Outside of their club meetings, members can participate in a range of other activities. One of the most traditional and popular in White County is the bake-off. Members choose to make sugar cookies, biscuits or cornbread and compete for the best baked good. The dairy contest is also popular, with members choosing which recipe they want to make using dairy products. White County winners have the chance to compete in the state contest.
Another popular program is the Poultry Chain Project. Members receive 15 one-day-old chicks in March that they raise throughout the summer months. In September, they choose their three best chickens to show at the White County Fair. While raising their chickens, club members keep records of their birds and learn how to be responsible for them, making this a fun but important lesson in life skills.
Students make their entries for the dairy recipe competition.
“The biggest misconception about 4-H is people think they have to have livestock,” Amy says. While White County, and many 4-H clubs in Arkansas, maintain these traditional agricultural-based components, they also offer programs to reach kids who want hands-on learning outside of 4-H’s more traditional programs. “We have STEM programs like robotics, forensics and technology,” Amy adds.
Another fun and popular program for White County 4-H members is the Wildlife Habitat Evaluation Program. Open to members ages nine and up, kids can compete as teams or individuals. They are responsible for learning how to identify animal tracks, hides and pelts, learn the habitat of specific animals, and the foods these animals consume. Older 4-H members may also create a wildlife management plan. The habitat evaluation program helps members understand what goes into conserving and managing Arkansas wildlife, one of the state’s best natural resources. “Kids really enjoy it and excel in this area,” Amy says.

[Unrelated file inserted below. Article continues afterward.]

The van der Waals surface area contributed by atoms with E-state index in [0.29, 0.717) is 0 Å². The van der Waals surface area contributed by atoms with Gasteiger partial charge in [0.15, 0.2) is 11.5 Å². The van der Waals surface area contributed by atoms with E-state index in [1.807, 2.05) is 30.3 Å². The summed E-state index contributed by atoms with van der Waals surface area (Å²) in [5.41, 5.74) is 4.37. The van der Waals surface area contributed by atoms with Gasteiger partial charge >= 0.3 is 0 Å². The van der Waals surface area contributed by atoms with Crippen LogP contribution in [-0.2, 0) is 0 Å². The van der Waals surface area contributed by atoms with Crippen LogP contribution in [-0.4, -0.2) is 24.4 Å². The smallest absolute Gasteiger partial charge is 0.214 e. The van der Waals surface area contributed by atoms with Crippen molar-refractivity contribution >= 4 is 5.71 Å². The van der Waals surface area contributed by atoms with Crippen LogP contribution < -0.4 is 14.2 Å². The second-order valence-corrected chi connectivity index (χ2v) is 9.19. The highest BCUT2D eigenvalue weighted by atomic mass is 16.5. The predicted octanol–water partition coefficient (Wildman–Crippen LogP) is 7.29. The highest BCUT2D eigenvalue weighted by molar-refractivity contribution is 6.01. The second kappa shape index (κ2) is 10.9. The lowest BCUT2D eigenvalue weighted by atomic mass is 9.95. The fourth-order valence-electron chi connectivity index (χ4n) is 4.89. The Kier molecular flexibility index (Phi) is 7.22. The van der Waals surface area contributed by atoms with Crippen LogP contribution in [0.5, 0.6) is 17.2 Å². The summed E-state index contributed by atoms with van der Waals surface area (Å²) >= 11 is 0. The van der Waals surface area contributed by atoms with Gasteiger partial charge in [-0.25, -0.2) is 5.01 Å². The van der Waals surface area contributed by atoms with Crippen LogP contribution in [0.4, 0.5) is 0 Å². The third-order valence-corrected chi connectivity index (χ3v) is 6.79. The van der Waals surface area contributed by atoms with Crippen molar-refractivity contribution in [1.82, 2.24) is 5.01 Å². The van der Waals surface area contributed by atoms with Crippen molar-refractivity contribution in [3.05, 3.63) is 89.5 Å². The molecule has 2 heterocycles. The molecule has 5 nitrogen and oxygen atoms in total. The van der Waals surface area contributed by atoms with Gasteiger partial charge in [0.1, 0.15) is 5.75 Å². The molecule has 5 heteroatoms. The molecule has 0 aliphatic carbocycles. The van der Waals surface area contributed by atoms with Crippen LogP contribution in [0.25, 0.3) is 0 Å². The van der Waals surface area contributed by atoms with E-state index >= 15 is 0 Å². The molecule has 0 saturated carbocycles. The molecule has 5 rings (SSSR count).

Though the county clubs are the best place to get started, members can also participate in programs that compete at the state and national level. 4-H also focuses on leadership training for members. Another unique aspect of the program is the 4-H record book. When a member joins, they can choose a project to focus on and track that project through their years as a club member. Amy tells her club members, “It’s usually something you’re already doing and really want to learn about.”
For example, a member can choose to focus on raising pigs. She will keep a record of the number of hours she spends each day caring for the animals, how much food costs, and how much they grow. The record books are turned in at the end of the year (which runs Oct. 1 to Sept. 30) and judged at the county, district and state level. Members can win awards for their record books. Record books are kept over multiple years, and state winners are nearly assured of being awarded a 4-H college scholarship.
White County 4-H students meet David Morris, Mayor of Searcy.
Interested youth and adult volunteers can find out more about joining a club in Arkansas by visiting the University of Arkansas Cooperative Extension Service website or contact their local county extension agent. 4-H.org also has information on what’s going on in 4-H clubs around the country.
Photos courtesy of White County UA County Extension/4-H and used with permission.